The 767-300F is the air freight model of the popular 767-300ER passenger twinjet, first ordered by UPS Airlines in 1993 and delivered in 1995.
The Boeing 767-300F can hold up to 24 standard 88 inch by 125 inch pallets or containers on its main deck and any arrangement of up seven 88 in by 125 in or 96 in by 125 in pallets or containers.
We meet here some characteristics like: two doors on the main deck plus three on the lower deck, the two upper doors comprise of one for the crew and one for the cargo. Of the three doors on the bottom, two are on the right side and one is at the rear left side.
The Boeing 767-400ER has some characteristics as: is sized between the Boeing 767-300ER and the Boeing 777-200, has aerodynamic improvements, including additional wing span; increased takeoff weight capability; has a lengthened fuselage; and also an all-new main landing gear.
This aircraft is stretched version of the 767-300ER addresses the medium-size (240- to 300-seat) intercontinental market, accommodating growth on routes that don’t require the capacity of a 777.
The 767-400ER also replaces older aircrafts serving transcontinental routes. The first 767-400ERs were delivered to Delta Air Lines and Continental Airlines in August 2000. The first 767-400ER went into service on Sept. 14, 2000.
The Boeing 767-300 is an improved version of the 767-200 and is gifted with a 6,42 m stretch consisting of fuselage plugs forward (3,07 m) and behind (3,35 m) the wing center section.
The main competitor of Boeing 767-300’s is the airplane from Airbus - the A330-200.
The 767-300ER is a medium to long range widebody airliner, the extended-range model of the Boeing 767-300.
Boeing announced that it was developing an extended development of the 767-200 in February 1982.
This airplane flew for the first time in January 30 1986, obtaining its first commercial orders when American Airlines comes in position in 1988.
The Boeing 767-200ER is considered the extended-range variant of the original Boeing 767. This aircraft was first in 1984 delivered to El Al.
The Boeing 767 family contains three passenger versions — the 767-200ER, 767-300ER and 767-400ER — and a freighter, which is based on the 767-300ER fuselage.
The Boeing 767 family is a complete family of airplanes providing maximum market adaptability in the 200- to 300-seat market.
The Boeing 767-200, called sometimes the baby widebody is a medium-range twinjet with two aisles in airline service.
This international configuration is mainly used in U.S. to European and Asian routes, mainly for continental routes such as New York City to Los Angeles.
This Boeing 767-200 was launched in July 1978. The construction of basic 220-passenger 767-200 began July 6, 1979.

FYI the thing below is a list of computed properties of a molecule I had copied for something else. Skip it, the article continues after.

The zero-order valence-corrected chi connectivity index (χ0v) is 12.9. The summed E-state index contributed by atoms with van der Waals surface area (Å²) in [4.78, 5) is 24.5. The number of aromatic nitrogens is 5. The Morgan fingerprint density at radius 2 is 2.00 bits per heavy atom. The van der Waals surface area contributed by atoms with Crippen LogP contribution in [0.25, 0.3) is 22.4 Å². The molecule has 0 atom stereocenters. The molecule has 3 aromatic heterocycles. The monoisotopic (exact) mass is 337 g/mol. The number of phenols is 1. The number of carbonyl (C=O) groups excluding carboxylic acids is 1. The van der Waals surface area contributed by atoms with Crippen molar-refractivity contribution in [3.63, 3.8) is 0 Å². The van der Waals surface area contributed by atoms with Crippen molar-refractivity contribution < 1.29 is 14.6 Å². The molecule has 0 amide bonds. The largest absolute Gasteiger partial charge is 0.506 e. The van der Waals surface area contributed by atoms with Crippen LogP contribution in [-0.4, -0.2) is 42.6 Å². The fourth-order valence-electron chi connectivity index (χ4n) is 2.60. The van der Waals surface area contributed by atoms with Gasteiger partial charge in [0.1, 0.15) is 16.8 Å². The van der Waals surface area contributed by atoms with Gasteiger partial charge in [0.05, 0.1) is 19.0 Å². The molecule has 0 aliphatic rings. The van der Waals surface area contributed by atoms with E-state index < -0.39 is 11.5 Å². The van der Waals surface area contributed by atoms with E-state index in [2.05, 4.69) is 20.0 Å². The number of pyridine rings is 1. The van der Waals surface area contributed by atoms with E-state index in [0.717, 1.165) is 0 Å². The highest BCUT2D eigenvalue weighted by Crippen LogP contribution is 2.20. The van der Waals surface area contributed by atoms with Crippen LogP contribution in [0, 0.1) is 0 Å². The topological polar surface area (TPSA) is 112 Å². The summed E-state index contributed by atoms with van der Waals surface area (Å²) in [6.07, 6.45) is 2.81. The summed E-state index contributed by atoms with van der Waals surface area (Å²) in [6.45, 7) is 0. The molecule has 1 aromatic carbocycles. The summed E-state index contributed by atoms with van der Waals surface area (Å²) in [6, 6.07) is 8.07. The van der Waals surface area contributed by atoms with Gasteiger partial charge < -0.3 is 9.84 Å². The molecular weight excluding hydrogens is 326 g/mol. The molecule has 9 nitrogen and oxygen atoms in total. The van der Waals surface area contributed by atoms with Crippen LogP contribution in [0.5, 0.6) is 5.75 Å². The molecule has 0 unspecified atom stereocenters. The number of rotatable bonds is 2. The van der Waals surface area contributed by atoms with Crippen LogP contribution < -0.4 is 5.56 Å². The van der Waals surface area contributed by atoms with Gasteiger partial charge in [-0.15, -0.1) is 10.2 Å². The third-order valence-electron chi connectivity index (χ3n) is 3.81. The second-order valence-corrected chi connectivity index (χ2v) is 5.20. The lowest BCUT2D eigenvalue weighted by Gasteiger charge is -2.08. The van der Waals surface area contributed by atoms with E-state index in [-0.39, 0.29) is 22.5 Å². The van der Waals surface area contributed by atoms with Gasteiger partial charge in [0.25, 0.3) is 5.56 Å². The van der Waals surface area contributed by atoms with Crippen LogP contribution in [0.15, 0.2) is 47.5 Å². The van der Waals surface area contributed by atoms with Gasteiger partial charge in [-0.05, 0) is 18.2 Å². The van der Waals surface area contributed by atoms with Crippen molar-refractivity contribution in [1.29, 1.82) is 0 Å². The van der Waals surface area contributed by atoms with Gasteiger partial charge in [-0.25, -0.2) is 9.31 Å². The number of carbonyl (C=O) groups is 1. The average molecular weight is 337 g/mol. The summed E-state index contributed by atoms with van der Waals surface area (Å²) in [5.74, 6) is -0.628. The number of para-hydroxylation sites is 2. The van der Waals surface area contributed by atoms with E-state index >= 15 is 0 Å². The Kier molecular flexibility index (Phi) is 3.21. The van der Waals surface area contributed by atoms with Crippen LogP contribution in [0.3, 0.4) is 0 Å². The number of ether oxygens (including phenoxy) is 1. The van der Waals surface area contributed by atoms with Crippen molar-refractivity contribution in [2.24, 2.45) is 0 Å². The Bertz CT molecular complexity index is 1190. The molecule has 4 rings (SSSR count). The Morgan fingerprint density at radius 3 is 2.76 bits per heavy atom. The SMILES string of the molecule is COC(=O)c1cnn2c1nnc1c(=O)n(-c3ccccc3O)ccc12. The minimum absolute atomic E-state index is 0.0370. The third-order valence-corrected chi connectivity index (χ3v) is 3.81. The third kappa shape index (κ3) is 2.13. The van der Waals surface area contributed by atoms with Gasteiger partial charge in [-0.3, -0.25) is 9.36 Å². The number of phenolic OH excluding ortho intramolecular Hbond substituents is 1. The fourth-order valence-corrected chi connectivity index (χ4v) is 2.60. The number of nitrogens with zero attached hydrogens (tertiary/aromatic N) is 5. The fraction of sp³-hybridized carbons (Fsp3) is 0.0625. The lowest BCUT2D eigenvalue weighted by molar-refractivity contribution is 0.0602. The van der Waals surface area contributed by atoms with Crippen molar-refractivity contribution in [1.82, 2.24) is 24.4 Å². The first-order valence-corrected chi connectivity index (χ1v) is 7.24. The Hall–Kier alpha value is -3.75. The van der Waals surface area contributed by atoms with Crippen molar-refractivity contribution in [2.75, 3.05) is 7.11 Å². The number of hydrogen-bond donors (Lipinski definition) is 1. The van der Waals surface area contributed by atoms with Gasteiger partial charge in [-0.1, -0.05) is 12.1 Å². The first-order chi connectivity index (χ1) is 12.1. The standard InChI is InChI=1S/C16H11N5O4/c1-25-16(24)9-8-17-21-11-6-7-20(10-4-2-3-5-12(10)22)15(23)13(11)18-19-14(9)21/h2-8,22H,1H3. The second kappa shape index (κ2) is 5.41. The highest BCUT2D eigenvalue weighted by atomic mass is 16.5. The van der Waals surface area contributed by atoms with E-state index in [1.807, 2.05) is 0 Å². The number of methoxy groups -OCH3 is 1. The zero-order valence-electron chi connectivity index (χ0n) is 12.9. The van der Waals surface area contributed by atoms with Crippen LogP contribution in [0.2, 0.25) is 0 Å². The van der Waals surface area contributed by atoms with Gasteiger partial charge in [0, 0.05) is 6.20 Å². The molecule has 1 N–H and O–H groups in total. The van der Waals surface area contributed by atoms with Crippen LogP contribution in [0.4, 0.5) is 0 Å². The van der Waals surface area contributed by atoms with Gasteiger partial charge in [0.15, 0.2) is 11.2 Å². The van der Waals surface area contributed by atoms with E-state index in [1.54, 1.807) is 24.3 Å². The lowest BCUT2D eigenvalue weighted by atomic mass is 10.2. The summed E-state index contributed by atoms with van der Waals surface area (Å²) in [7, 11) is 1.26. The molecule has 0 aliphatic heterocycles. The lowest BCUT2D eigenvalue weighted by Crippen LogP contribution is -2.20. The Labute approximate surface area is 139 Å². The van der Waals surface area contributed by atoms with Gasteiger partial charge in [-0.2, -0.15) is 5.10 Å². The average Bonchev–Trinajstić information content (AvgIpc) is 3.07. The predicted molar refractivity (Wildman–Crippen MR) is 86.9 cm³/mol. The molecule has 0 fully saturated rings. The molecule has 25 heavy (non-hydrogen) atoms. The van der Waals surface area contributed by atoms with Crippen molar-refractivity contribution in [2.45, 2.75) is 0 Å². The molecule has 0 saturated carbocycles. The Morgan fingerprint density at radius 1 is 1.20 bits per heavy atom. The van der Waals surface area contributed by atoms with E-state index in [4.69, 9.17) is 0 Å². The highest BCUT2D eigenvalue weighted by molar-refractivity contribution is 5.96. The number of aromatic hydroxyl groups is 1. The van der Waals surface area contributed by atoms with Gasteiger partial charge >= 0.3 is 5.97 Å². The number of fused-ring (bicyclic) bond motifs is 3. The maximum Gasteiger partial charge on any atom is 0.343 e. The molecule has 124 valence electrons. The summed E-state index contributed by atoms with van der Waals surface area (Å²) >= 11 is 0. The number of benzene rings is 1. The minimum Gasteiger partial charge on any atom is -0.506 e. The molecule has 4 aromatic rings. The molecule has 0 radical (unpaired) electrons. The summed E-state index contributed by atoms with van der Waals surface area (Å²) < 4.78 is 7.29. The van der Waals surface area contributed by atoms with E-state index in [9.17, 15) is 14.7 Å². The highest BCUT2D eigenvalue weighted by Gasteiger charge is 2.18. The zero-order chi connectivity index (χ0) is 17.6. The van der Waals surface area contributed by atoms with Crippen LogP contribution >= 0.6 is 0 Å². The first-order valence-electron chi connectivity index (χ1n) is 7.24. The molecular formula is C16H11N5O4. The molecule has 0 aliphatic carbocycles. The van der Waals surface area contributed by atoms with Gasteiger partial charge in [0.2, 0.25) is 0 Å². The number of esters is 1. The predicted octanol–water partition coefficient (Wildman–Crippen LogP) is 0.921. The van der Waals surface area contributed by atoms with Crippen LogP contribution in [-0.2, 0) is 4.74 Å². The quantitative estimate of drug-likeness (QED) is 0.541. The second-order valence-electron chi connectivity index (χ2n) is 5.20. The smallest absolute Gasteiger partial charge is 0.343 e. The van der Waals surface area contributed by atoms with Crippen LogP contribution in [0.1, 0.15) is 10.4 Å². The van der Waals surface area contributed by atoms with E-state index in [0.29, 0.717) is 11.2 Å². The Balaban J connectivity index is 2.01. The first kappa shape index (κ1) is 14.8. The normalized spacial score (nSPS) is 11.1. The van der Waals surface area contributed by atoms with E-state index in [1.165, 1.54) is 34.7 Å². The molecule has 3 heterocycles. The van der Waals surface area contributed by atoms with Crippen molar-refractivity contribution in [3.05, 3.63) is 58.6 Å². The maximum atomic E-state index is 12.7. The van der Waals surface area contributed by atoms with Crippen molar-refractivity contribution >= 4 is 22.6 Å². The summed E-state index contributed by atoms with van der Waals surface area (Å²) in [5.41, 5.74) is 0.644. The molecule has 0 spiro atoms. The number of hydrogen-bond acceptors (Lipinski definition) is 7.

The Boeing 747-8 Freighter abilities were demonstrated during a test flight and the conclusion is that this jet aircraft work as specialists were expected.
To this test flight (14 March 2010(, the Boeing 747-8 Freighter was taken to an altitude of 30,000 feet (9,144 m) and a speed of Mach .65 and the pilots operates various dynamic maneuvers. The production of the first Boeing 747-8 Freighter began in August 2008.
The Boeing 747-8 is a commercial airliner using the same engine and cockpit technology as that of the 787.
The largest-ever plane, officially announced in 2005, has lengthened fuselage, redesigned wings and improved efficiency.
As of 2009, the first 747-8 freighter will be delivered in the 4th quarter of 2010, with the passenger model programmed for 2011.
In January 8, 2010, 108 Boeing 747-8 aircrafts were on order; 32 of the passenger version and 76 of the freighter version. On February 8, 2010, the 747-8 airplane flew for the first time.
The 747-400ERF is a cargo version that follows the standard -400ER. This aircraft was launched on April 30, 2001 on an order by leasing company ILFC for 5 and entered service in late 2002. The first -400ERF is the 1315th 747 built.
The 747-400ER Freighter is considered the largest commercial cargo transport in service and represents an unbeatable combination of range, payload and speed.
Having a maximum takeoff weight of 875,000 pounds (396,900 kg), the standard 747-400ER Freighter can carry 124 tons (113,000 kg) of cargo up to 4,450 nautical miles (8,240 km).
Also this aircraft has a maximum takeoff weight of 910,000 pounds (412,770 kg) — permitting it to fly an additional 525 nautical miles (972 km).
This takeoff weight increase permits the airplane to fly an additional 525 nautical miles (972 km).
The Boeing 747ER, the extended Range version of the 747-400 has represents the Boeing answer to customers demand for a more competent 747-400 that has modern characteristics and is easy to integrate into existing fleets.
The 747-400ER has also an increased takeoff weight of 910,000 pounds (412,770 kg). This takeoff weight increase of 35,000 pounds (15,876 kg) over existing 747-400s allows operators to fly about 410 nautical miles (760 km) farther or transporting to 15,000 pounds (6,800 kg) more payload, either in the form of extra cargo or a full load of 416 passengers.
The Boeing 747-400 is an improved version of the 747-300, the best selling model in the 747 family.
The 747-400 is to be superseded by the Boeing 747-8 as the latest commercial model, which is programmed to begin deliveries in 2010.
The aircraft received certification on January 10, 1989 having Pratt & Whitney PW4000 engines, May 18, 1989 having General Electric CF6-80C2s and June 8, 1989 having Rolls-Royce RB211-524Gs.
Boeing delivered the first 747-400 airplane in 1989 to Northwest Airlines.
The Boeing 737 Next Generation is the name given to the -600/-700/-800/-900 series of the Boeing 737 after the introduction of the -300/-400/-500 Classic series. They are short to medium range, single aisle, narrow body jet airliners. Produced since 1996, 3,172 737NG aircraft have been delivered as of January 2010.